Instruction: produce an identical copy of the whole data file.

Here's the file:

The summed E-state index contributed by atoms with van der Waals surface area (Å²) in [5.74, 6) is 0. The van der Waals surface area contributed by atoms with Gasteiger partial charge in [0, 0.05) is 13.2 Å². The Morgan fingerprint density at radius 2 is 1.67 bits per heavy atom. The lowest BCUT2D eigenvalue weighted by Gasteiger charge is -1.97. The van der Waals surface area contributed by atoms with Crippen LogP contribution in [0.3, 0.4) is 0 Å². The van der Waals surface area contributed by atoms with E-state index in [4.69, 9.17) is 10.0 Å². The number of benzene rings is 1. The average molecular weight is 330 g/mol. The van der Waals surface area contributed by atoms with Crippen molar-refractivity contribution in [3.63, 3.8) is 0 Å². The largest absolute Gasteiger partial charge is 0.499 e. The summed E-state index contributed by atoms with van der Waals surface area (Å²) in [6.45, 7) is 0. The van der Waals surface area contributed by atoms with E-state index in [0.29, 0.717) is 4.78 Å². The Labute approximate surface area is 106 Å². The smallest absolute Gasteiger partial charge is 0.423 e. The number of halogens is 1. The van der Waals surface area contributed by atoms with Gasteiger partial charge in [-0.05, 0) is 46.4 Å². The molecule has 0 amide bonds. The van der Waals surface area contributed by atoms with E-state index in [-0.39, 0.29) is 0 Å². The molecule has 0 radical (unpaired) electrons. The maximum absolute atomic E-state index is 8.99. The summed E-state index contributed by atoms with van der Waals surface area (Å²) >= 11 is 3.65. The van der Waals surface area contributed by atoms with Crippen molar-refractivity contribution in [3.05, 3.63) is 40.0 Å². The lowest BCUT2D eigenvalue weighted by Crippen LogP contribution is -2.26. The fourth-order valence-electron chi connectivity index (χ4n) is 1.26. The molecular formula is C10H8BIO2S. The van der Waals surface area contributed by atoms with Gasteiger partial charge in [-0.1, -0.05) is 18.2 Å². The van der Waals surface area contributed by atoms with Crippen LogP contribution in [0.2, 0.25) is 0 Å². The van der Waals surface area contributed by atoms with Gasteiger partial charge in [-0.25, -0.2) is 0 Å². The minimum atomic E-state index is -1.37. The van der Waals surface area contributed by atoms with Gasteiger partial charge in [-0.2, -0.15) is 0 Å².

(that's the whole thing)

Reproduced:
The summed E-state index contributed by atoms with van der Waals surface area (Å²) in [5.74, 6) is 0. The van der Waals surface area contributed by atoms with Gasteiger partial charge in [0, 0.05) is 13.2 Å². The Morgan fingerprint density at radius 2 is 1.67 bits per heavy atom. The lowest BCUT2D eigenvalue weighted by Gasteiger charge is -1.97. The van der Waals surface area contributed by atoms with Crippen LogP contribution in [0.3, 0.4) is 0 Å². The van der Waals surface area contributed by atoms with E-state index in [4.69, 9.17) is 10.0 Å². The number of benzene rings is 1. The average molecular weight is 330 g/mol. The van der Waals surface area contributed by atoms with Crippen molar-refractivity contribution in [3.63, 3.8) is 0 Å². The largest absolute Gasteiger partial charge is 0.499 e. The summed E-state index contributed by atoms with van der Waals surface area (Å²) in [6.45, 7) is 0. The van der Waals surface area contributed by atoms with E-state index in [0.29, 0.717) is 4.78 Å². The Labute approximate surface area is 106 Å². The smallest absolute Gasteiger partial charge is 0.423 e. The number of halogens is 1. The van der Waals surface area contributed by atoms with Gasteiger partial charge in [-0.05, 0) is 46.4 Å². The molecule has 0 amide bonds. The van der Waals surface area contributed by atoms with E-state index in [-0.39, 0.29) is 0 Å². The molecule has 0 radical (unpaired) electrons. The maximum absolute atomic E-state index is 8.99. The summed E-state index contributed by atoms with van der Waals surface area (Å²) >= 11 is 3.65. The van der Waals surface area contributed by atoms with Crippen molar-refractivity contribution in [3.05, 3.63) is 40.0 Å². The lowest BCUT2D eigenvalue weighted by Crippen LogP contribution is -2.26. The fourth-order valence-electron chi connectivity index (χ4n) is 1.26. The molecular formula is C10H8BIO2S. The van der Waals surface area contributed by atoms with Gasteiger partial charge in [-0.1, -0.05) is 18.2 Å². The van der Waals surface area contributed by atoms with Crippen LogP contribution in [0.2, 0.25) is 0 Å². The van der Waals surface area contributed by atoms with Gasteiger partial charge in [-0.25, -0.2) is 0 Å². The minimum atomic E-state index is -1.37. The van der Waals surface area contributed by atoms with Gasteiger partial charge in [-0.2, -0.15) is 0 Å².